Revisiting the Debt Ceiling Fiasco

| Tue Oct. 9, 2012 1:35 AM EDT

Bob Woodward's account of the 2011 debt ceiling debacle, The Price of Politics, was published on September 11. In blog time, that's about a century ago, and by now you've probably forgotten it even exists. Nonetheless, Noam Scheiber has written a very good and very detailed review/takedown that's well worth a read. Despite Woodward's conclusion that Obama was largely to blame for the breakdown of talks, Scheiber says that Woodward's own reporting suggests that Republicans were primarily at fault:

There is little in Woodward’s account that undermines this conclusion—in fact, his reporting largely supports it. In May of 2011, Boehner’s deputy, Eric Cantor, and the second-ranking Senate Republican, Jon Kyl, had opened a kind of prelude negotiation with Joe Biden and several top Democratic officials from the administration and Congress. The Republicans balked every time the subject of revenues came up. After Boehner and Obama took over the negotiations the following month, Democrats kept pressing for tax increases. Each time, according to Woodward, they ran smack into Cantor, who had joined Boehner at the bargaining table as the voice of House conservatives—the bad cop to Boehner’s good cop. At best, Cantor said, he’d be willing to close a few small tax loopholes and then offset them with new tax cuts. He reiterated this so often that it became something of a joke.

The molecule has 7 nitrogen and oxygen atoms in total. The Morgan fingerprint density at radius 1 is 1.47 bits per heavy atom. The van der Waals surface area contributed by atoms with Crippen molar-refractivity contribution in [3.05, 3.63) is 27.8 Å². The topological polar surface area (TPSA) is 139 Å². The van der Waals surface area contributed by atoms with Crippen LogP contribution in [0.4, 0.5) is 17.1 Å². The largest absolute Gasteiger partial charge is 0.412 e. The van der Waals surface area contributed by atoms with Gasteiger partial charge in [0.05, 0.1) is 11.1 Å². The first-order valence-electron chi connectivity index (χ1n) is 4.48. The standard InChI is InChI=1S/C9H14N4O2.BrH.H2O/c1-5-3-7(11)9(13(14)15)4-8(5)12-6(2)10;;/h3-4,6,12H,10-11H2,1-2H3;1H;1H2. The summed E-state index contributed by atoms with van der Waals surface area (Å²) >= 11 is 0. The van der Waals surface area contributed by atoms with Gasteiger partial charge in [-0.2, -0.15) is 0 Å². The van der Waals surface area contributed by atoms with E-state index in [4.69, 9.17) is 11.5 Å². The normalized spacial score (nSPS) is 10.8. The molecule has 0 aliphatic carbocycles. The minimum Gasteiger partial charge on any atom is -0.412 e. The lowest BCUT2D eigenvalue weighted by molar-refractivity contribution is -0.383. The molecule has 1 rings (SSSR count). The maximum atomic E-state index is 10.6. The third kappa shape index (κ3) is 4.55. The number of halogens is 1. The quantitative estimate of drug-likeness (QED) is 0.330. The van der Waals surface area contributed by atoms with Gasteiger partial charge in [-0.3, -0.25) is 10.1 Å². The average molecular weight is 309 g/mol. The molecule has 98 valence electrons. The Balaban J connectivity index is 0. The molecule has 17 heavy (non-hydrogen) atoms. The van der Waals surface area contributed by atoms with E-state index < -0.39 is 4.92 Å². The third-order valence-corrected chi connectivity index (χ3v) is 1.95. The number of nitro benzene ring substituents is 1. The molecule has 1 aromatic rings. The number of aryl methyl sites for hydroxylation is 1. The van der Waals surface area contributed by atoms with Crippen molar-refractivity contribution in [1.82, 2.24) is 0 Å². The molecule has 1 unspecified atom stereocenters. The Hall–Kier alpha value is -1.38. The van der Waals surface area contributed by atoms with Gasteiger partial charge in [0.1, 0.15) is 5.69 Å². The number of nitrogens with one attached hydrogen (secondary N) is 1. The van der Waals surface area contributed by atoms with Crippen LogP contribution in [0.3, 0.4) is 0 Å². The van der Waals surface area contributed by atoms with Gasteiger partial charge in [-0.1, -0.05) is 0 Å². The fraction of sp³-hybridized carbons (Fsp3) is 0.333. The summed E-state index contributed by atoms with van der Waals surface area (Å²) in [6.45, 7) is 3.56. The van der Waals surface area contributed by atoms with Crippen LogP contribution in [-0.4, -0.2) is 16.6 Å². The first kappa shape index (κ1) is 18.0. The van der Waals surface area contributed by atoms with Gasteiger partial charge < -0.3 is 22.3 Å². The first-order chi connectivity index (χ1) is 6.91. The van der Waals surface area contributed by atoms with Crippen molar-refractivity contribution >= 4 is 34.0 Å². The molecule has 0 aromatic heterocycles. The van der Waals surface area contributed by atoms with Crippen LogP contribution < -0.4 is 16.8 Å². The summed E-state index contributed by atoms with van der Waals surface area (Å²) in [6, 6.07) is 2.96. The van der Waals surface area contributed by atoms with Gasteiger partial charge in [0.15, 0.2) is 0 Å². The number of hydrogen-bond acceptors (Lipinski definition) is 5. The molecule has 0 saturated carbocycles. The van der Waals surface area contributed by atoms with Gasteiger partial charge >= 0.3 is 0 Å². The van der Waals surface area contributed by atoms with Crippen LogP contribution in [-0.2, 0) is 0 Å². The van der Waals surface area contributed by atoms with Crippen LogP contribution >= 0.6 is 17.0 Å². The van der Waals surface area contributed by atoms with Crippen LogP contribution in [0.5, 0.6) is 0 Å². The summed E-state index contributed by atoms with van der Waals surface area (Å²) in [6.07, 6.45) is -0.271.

It is certainly true that, in spite of this resistance, Boehner proposed a deal involving $800 billion in revenue over a decade. The idea would be to gin up the $800 billion through “tax reform” rather than higher taxes—that is, lowering tax rates while closing loopholes in such a way as to increase the government’s take on balance. But, as Woodward shows, the distinction was lost on conservatives, who were dead-set against anything that raised money for the U.S. Treasury. When word of the negotiation leaked in early July, Boehner held a call with the entire Republican caucus to assure them that tax increases were off the table, just in case they got the wrong idea. It didn’t work—they got the wrong idea. House conservatives repeatedly told Boehner they considered “revenue increases” tantamount to the dreaded “tax increases.” Boehner himself concedes to Woodward that while he was negotiating with Obama, Cantor and his other lieutenants “kept saying we’re not going to do a big deal [involving revenues], can’t do a big deal.”

Read the whole thing.